Top Stories of 2015: #16 to #20

After reflecting upon the events of the past twelve months, Patent Docs presents its ninth annual list of top patent stories. For 2015, we identified twenty stories that were covered on Patent Docs last year that we believe...more

Claiming Software as a Product not as a Process

Software patent applications present pitfalls not present for other inventions, because software is intangible. To pass muster in the USPTO, software is best described as a process, one of the four categories of patent...more

Intellectual Property Law - December 2015

Down the Rabbit Hole: Trends in Software Patent Court Decisions Post-Alice - Why it matters: In Alice Corp. v. CLS Bank, the U.S. Supreme Court held that claims for a computer-based software method for reducing...more

Important Development in Patent Subject Matter Eligibility for Diagnostic Method Claims: Federal Circuit Denies Sequenom Petition...

On December 2, 2015, the U.S. Court of Appeals for the Federal Circuit issued an order denying a petition for rehearing en banc in the closely watched Sequenom case. Earlier this year, on appeal from the U.S. District Court...more

That’s Patentable? The Far-Reaching Definition of an “Invention”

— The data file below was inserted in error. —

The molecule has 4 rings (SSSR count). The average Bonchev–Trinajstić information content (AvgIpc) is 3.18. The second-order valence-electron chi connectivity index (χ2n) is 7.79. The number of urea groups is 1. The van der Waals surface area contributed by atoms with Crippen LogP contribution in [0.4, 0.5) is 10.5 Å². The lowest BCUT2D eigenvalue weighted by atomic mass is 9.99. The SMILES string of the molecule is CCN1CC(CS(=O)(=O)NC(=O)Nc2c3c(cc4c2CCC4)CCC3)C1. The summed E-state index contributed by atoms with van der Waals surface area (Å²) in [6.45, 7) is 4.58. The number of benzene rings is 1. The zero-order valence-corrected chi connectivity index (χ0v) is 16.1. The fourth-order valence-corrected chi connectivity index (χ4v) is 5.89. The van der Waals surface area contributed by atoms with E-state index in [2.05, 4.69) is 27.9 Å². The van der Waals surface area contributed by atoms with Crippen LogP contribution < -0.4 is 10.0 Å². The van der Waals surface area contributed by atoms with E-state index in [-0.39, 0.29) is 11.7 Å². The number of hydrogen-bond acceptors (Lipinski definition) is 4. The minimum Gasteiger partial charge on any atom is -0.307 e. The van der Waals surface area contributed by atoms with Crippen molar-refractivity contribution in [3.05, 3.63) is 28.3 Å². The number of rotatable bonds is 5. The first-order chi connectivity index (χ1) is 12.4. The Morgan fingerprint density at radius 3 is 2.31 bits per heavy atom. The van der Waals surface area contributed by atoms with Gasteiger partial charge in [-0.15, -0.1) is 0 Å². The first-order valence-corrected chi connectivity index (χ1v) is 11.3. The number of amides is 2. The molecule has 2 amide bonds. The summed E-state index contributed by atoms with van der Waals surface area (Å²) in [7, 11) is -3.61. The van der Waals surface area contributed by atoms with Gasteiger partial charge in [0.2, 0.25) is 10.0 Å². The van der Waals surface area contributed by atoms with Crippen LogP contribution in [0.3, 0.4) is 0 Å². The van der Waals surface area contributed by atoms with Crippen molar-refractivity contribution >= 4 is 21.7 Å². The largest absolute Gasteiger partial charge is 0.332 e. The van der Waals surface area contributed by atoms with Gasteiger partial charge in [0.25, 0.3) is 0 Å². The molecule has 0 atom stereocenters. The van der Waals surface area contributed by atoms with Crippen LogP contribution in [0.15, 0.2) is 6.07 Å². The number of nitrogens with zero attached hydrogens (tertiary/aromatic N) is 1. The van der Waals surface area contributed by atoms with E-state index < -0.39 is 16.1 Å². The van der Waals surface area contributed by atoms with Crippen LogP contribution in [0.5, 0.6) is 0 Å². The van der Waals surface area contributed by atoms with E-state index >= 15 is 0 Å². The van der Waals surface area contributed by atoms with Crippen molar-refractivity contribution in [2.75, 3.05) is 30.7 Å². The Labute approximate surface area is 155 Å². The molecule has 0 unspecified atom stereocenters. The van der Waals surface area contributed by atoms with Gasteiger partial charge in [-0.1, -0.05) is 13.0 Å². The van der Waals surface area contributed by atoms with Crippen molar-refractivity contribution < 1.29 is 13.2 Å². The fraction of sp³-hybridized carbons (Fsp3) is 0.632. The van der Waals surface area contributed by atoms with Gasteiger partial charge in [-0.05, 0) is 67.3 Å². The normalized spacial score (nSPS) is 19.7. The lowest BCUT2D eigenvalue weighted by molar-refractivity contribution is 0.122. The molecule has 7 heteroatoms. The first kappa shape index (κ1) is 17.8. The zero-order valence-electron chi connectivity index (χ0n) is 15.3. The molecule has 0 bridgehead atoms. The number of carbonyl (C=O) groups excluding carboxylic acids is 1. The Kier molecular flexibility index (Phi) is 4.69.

U.S. patent law provides that “Whoever invents or discovers any new and useful process, machine, manufacture, or composition of matter, or any new and useful improvement thereof, may obtain a patent therefor,” 35 U.S. Code...more

Software Patents: History and Strategies (Pt. I – History)

1952-2010: Software Patents Historically (before Bilski and Alice) - For centuries in United States patent law, the question of patentability of the subject matter of an invention under 35 U.S.C. §101 was fairly...more

Software Patent Eligibility - A Post-Alice Landscape Discussion

•Why are people talking about Section 101/Alice? –Under Section 101, only “eligible subject matter” can be patented: ..“Abstract ideas” are not eligible –Courts + Patent Office are treating many software and...more

MacroPoint, LLC v. FourKites, Inc. (N.D. Ohio 2015)

In a previous article on the USPTO's publication of its 2014 Interim Guidance on Patent Subject Matter Eligibility, we wrote: Despite the Interim Guidance offering a reasonably fair and thorough overview of the current...more

Comments on the USPTO's Subject Matter Eligibility Guidance -- BSA

On July 30, 2015, the U.S. Patent and Trademark Office updated its subject matter eligibility guidance ("July Update"). In the July Update, the Office provided recommendations and resources for examiners in addition to those...more

Comments on the USPTO's Subject Matter Eligibility Guidance -- The ABA